|Timeframe||January 2022 – June 2023|
|PI||Dr. Thomas Park|
|Title||Integrating tumour biology with machine-learning to decipher glioblastoma tumour heterogeneity and advance equitable diagnosis|
Glioblastoma (GBM) is the most common, debilitating, and fatal brain tumour in adults. Despite many advances in anticancer therapies, GBM still lacks any curative interventions, resulting in a median survival time of only 16 months.
We aim to develop a digitised method of accurately identifying distinct GBM tumour microenvironments (TMEs) and elucidate their biological features that could be exploited for personalised diagnosis and treatments.
The first objective will use machine learning to develop an image analysis algorithm. This algorithm aims to identify unique TME signatures from patient tumours –a “tumour fingerprint”, which can act as a stand-alone, rapid, and personalised GBM diagnostic system.
The second objective will consider the relevant cell populations and protein expression of the identified TMEs, using tissue and cells isolated from patient GBM specimens. Immunohistochemistry-based single-cell image analysis and flow cytometry will be utilised to uncover prognostically applicable TME-associated information, which will further advance our understanding of GBM biology and identify potential therapeutic targets.
In the future this will lead to research producing a multiscale predictive algorithm that can guide personalised treatment strategies and drug development for GBM. We believe our project will provide a widely accessible and equitable diagnostic system that delivers rapid, low-cost and personalised tumour diagnostics.
|Timeframe||January 2022 – May 2023|
|PI||Dr. Ben Lawrence|
|Title||Establishing a Northern Region Māori Lung Cancer Cohort to advance Māori health through precision oncology|
Lung cancer is the leading cause of cancer death for Māori, who suffer higher incidence and mortality than non-Māori. Inequity occurs at all parts of the cancer journey. This project employs patient and whānau voice early to create a Māori lung cancer cohort that is most likely to recruit and ultimately benefit Māori through collaboration. Specifically, this award will prepare for the cohort using wānanga, patient/whānau interview, Māori expert consultation and scientific workshops. This seeding project aims to:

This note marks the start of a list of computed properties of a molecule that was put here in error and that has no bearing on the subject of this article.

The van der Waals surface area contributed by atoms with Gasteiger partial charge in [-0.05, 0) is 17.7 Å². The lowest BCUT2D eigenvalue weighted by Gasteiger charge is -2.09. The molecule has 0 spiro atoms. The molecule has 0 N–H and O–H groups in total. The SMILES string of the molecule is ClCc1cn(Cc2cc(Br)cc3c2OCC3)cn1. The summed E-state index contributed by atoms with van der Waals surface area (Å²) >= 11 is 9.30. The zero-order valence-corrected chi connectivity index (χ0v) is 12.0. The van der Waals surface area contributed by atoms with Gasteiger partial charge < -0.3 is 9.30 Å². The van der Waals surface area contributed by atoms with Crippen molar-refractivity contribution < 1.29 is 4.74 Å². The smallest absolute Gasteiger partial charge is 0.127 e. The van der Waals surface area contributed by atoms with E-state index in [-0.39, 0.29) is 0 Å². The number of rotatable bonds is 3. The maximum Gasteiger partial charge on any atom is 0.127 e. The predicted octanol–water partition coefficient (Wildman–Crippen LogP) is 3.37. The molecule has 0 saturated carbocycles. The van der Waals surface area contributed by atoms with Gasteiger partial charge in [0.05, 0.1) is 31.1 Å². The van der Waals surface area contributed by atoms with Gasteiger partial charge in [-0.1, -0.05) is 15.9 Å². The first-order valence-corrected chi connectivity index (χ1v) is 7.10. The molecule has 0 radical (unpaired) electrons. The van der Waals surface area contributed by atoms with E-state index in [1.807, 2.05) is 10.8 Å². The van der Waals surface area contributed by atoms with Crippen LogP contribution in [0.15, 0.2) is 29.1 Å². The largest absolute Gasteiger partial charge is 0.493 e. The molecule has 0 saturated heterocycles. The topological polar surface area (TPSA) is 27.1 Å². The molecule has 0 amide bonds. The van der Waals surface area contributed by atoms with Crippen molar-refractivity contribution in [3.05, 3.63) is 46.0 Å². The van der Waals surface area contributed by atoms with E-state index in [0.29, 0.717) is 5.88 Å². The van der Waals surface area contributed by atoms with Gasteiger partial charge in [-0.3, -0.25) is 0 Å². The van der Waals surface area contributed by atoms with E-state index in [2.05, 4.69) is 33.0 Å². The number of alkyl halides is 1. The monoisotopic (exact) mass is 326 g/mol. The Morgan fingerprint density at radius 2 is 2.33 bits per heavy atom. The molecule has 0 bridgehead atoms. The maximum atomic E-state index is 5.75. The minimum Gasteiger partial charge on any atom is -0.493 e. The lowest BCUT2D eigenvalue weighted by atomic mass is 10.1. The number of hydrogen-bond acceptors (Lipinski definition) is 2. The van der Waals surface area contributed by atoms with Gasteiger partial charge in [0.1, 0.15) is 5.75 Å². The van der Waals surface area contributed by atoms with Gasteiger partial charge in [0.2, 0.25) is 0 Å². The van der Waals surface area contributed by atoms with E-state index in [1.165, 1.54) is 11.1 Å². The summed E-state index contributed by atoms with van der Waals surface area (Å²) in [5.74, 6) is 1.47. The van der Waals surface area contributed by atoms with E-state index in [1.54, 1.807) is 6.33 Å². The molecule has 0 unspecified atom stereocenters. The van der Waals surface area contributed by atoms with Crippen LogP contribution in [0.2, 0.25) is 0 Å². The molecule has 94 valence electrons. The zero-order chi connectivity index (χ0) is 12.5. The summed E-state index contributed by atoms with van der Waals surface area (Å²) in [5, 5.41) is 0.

1. Determine the feasibility of a prospective cohort of Māori lung cancer patients recruited from the clinical setting.
2. Establish and demonstrate patient engagement, a data management plan that meets obligations of Māori data sovereignty and a dissemination strategy to impact Māori health.
3. Formalise academic/clinician collaborations in four modules: patient experience, immunoprofile, genomics and tissue feasibility/biobanking.
These new understandings will provide the base for a large HRC application in 2023 lead by UoA.
|Timeframe||January 2022 – June 2023|
Li Family Release Time Grants
|PI||Dr. Annette Lasham|
|Title||Extending a multidisciplinary translational team to improve outcomes for New Zealand women with breast cancer|
Annette recently assembled a multidisciplinary team from across New Zealand that successfully competed for a prestigious programme grant from the Breast Cancer Foundation NZ to study young NZ women with breast cancer. The team includes biomedical scientists, bioinformaticians and statisticians, a medical oncologist and pathologist. She now plans to expand this translational research team to include people and groups with expertise outside of their own.
The overarching goal of our work is to perform research that will translate into improved and equitable outcomes for women with breast cancer in New Zealand. This ‘released time’ will be used to
Having this extended multidisciplinary team will enable us to generate results that are robust and relevant, to be able to make recommendations to health policy makers and lead to transformations in clinical practice.
|Timeframe||January – December 2022|
Albet Trust Bequest Seed Funding Grants
|PI||Dr. Hayley Reynolds|
|Title||Development of imaging biomarkers for accurate and informative assessment of treatment outcome following prostate radiotherapy: the Auckland ‘Sequential Imaging’ study (SI-BiRT)|
Below is the summary submitted for the Li Family Funding Round ($50,000). This is likely to be modified before the start date to ensure it can be delivered within the reduced budget.
Recently, ‘biologically targeted radiotherapy’ (BiRT) has been proposed to significantly improve treatment for prostate cancer by giving a personalised, non-uniform dose of radiation based on patients’ tumour location and biology identified from multiparametric MRI (mpMRI). Furthermore, mpMRI has shown potential to predict treatment response earlier and more precisely than current prostate specific antigen (PSA) blood testing allows.